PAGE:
Nebraska's hallmark on defense is its jailbreak pass rush. With Colorado unable to run between the tackles, the Huskers were free to put Buffaloes quarterback Koy Detmer in their crosshairs. They harassed him into a 12-for-38 day, intercepted two of his passes and gave him such a pounding that by the end of the game he was seeing more spots than Cruella De Vil. "They never let up," Detmer said.
Nebraska's throttling of Colorado's high-octane offense was all the more impressive because the Huskers were playing without All-America linebacker Terrell Farley, who was booted off the team again in the wake of his second drunken driving arrest this year. His replacement, senior Mike Minter, a 190-pound safety, made a smooth transition to linebacker, coming up with four tackles and providing a suffocating presence when the Buffaloes tried to throw underneath to negate the rush. "Nebraska is Nebraska," says Neuheisel. "The numbers change, but the bodies stay the same."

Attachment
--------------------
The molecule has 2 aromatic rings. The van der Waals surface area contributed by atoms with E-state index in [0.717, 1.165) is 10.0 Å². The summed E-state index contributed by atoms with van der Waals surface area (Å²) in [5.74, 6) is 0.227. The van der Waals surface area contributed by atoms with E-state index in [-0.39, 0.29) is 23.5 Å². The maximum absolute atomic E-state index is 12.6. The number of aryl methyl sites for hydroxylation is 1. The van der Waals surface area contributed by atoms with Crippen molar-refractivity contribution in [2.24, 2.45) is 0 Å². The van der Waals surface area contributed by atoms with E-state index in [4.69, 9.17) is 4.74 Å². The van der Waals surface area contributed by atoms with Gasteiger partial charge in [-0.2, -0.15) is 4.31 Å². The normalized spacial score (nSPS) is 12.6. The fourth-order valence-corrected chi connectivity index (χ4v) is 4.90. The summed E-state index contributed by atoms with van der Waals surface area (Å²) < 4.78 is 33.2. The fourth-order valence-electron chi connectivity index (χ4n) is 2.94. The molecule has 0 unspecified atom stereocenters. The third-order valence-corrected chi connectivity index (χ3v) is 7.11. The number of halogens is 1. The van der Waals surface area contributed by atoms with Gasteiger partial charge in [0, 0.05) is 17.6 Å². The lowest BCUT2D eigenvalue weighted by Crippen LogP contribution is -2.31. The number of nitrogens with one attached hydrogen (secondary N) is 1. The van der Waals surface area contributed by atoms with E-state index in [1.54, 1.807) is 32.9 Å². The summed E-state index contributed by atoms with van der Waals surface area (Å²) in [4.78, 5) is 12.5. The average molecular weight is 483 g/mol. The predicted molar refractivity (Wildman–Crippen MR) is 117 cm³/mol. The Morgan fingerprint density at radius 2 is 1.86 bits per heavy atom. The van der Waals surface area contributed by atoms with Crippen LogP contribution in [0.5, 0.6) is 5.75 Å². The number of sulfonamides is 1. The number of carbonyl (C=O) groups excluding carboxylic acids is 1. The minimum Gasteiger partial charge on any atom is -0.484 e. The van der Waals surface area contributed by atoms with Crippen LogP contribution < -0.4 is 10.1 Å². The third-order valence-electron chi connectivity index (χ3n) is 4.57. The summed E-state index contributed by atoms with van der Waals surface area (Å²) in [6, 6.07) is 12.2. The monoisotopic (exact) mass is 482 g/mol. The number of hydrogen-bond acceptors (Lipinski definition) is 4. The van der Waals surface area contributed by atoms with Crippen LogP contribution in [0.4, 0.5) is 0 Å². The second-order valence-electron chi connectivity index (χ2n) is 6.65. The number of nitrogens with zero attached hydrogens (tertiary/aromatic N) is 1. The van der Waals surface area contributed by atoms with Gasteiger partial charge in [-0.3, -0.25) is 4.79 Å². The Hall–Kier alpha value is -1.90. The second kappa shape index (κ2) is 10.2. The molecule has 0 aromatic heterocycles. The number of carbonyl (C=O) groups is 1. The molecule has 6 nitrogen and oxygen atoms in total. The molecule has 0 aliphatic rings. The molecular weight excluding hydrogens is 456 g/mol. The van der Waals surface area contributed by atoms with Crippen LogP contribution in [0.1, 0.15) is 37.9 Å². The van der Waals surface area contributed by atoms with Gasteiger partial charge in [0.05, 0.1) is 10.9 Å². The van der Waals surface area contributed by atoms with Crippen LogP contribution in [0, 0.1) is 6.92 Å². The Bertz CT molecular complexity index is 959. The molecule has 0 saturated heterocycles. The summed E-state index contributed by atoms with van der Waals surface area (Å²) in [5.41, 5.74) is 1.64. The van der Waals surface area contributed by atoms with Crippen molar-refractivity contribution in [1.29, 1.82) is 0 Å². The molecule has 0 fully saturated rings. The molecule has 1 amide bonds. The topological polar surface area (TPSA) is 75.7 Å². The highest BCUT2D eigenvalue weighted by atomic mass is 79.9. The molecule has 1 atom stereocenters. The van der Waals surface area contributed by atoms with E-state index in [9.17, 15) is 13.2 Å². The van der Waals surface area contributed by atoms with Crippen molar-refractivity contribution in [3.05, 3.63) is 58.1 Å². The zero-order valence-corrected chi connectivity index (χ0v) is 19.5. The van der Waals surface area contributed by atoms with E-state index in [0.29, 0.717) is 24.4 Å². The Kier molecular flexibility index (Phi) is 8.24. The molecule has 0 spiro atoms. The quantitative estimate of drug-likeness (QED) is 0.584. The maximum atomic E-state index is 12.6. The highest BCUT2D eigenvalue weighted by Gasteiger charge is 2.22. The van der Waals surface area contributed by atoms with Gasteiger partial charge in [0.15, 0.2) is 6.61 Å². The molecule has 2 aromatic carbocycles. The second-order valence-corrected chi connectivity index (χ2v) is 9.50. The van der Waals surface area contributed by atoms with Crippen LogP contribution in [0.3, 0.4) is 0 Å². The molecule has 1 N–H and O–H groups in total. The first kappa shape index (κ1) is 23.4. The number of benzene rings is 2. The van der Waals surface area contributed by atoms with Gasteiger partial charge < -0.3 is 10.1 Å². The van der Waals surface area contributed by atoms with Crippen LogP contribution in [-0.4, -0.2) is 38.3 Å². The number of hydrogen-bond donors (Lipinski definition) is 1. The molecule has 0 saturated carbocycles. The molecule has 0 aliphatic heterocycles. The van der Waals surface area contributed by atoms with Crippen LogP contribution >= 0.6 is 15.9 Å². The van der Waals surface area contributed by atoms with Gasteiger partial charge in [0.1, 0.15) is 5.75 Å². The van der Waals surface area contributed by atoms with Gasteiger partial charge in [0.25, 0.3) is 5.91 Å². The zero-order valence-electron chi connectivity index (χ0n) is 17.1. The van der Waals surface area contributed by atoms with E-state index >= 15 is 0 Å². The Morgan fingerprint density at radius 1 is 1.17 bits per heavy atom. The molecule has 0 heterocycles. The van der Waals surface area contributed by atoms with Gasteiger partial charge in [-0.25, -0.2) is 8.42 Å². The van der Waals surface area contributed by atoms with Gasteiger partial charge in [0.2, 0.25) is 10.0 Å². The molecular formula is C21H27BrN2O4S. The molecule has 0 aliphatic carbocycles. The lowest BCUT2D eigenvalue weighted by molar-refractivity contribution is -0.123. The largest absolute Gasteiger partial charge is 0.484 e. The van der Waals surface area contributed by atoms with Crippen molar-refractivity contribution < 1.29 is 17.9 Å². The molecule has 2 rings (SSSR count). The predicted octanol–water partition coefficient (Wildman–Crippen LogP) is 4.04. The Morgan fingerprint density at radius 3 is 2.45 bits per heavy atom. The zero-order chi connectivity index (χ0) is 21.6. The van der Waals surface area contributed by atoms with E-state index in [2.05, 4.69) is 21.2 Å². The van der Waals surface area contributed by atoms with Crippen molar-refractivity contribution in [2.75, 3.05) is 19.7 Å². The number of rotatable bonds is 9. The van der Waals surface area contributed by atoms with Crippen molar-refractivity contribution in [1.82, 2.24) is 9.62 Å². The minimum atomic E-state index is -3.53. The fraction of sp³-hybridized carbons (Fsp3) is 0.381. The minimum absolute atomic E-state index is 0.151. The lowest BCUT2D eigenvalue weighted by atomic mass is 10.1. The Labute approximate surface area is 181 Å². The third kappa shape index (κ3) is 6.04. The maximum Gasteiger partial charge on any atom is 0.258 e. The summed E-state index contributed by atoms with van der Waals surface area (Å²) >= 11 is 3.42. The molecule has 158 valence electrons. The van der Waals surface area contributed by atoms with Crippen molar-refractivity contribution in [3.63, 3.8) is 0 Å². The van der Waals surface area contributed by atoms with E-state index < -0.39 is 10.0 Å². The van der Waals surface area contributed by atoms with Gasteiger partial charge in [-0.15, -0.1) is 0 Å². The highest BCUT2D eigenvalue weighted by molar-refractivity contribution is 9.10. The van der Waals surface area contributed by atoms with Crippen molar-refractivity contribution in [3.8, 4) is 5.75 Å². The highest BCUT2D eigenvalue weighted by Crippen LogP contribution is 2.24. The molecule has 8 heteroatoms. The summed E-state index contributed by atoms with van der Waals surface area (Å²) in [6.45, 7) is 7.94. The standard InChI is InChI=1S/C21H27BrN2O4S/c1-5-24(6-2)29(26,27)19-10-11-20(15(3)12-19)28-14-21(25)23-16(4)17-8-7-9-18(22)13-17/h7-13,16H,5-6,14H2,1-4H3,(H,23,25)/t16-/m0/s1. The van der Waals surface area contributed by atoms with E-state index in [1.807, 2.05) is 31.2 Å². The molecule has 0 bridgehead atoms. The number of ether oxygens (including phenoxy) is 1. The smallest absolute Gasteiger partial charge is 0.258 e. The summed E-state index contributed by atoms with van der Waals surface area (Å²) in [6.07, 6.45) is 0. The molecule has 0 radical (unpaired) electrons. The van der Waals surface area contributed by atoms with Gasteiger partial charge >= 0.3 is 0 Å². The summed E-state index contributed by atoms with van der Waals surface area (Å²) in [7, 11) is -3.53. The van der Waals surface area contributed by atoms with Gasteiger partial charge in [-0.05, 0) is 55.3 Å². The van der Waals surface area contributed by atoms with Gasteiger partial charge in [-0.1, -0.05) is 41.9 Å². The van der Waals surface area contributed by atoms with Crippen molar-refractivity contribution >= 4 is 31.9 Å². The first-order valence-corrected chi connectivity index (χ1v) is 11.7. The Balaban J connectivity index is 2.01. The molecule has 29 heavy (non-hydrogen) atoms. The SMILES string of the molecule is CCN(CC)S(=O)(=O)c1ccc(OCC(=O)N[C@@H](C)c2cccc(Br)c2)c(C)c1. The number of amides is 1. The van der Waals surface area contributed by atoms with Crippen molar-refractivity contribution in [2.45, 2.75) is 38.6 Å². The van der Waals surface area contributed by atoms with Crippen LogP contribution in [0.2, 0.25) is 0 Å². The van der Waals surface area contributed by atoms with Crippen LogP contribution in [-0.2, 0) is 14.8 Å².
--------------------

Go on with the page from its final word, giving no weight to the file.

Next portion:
Actually, Nebraska isn't quite Nebraska, and that's what's interesting about this team. The Cornhuskers were so overpowering for the last two years that their success was almost anticlimactic. There has been something rather pleasurable about watching them sweat it out this season.
"Since Arizona State, we don't take anything for granted," senior defensive end Jared Tomich said last Friday evening. "That game was a wake-up call about just what it takes to be a championship team. Losing that game hurt all of us, but really I think it's turned out to be some kind of blessing."